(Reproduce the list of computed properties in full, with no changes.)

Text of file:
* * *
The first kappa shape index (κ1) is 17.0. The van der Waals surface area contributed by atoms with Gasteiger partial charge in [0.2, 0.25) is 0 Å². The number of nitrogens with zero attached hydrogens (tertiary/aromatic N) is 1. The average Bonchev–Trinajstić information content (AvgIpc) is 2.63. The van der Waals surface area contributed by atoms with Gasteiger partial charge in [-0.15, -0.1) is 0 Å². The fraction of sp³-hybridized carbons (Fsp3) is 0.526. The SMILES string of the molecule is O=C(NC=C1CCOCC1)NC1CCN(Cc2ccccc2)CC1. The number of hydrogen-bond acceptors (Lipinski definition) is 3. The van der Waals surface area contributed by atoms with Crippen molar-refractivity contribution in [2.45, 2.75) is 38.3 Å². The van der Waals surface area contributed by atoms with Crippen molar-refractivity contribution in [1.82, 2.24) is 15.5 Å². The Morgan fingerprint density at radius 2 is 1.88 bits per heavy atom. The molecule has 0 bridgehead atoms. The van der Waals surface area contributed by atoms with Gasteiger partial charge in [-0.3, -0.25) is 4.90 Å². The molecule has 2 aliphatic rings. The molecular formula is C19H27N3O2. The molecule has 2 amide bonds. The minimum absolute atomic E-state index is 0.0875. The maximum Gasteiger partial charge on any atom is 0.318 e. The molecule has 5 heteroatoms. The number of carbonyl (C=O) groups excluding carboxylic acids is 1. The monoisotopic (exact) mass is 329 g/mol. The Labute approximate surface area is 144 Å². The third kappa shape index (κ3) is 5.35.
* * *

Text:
The first kappa shape index (κ1) is 17.0. The van der Waals surface area contributed by atoms with Gasteiger partial charge in [0.2, 0.25) is 0 Å². The number of nitrogens with zero attached hydrogens (tertiary/aromatic N) is 1. The average Bonchev–Trinajstić information content (AvgIpc) is 2.63. The van der Waals surface area contributed by atoms with Gasteiger partial charge in [-0.15, -0.1) is 0 Å². The fraction of sp³-hybridized carbons (Fsp3) is 0.526. The SMILES string of the molecule is O=C(NC=C1CCOCC1)NC1CCN(Cc2ccccc2)CC1. The number of hydrogen-bond acceptors (Lipinski definition) is 3. The van der Waals surface area contributed by atoms with Crippen molar-refractivity contribution in [2.45, 2.75) is 38.3 Å². The van der Waals surface area contributed by atoms with Crippen molar-refractivity contribution in [1.82, 2.24) is 15.5 Å². The Morgan fingerprint density at radius 2 is 1.88 bits per heavy atom. The molecule has 0 bridgehead atoms. The van der Waals surface area contributed by atoms with Gasteiger partial charge in [-0.3, -0.25) is 4.90 Å². The molecule has 2 aliphatic rings. The molecular formula is C19H27N3O2. The molecule has 2 amide bonds. The minimum absolute atomic E-state index is 0.0875. The maximum Gasteiger partial charge on any atom is 0.318 e. The molecule has 5 heteroatoms. The number of carbonyl (C=O) groups excluding carboxylic acids is 1. The monoisotopic (exact) mass is 329 g/mol. The Labute approximate surface area is 144 Å². The third kappa shape index (κ3) is 5.35.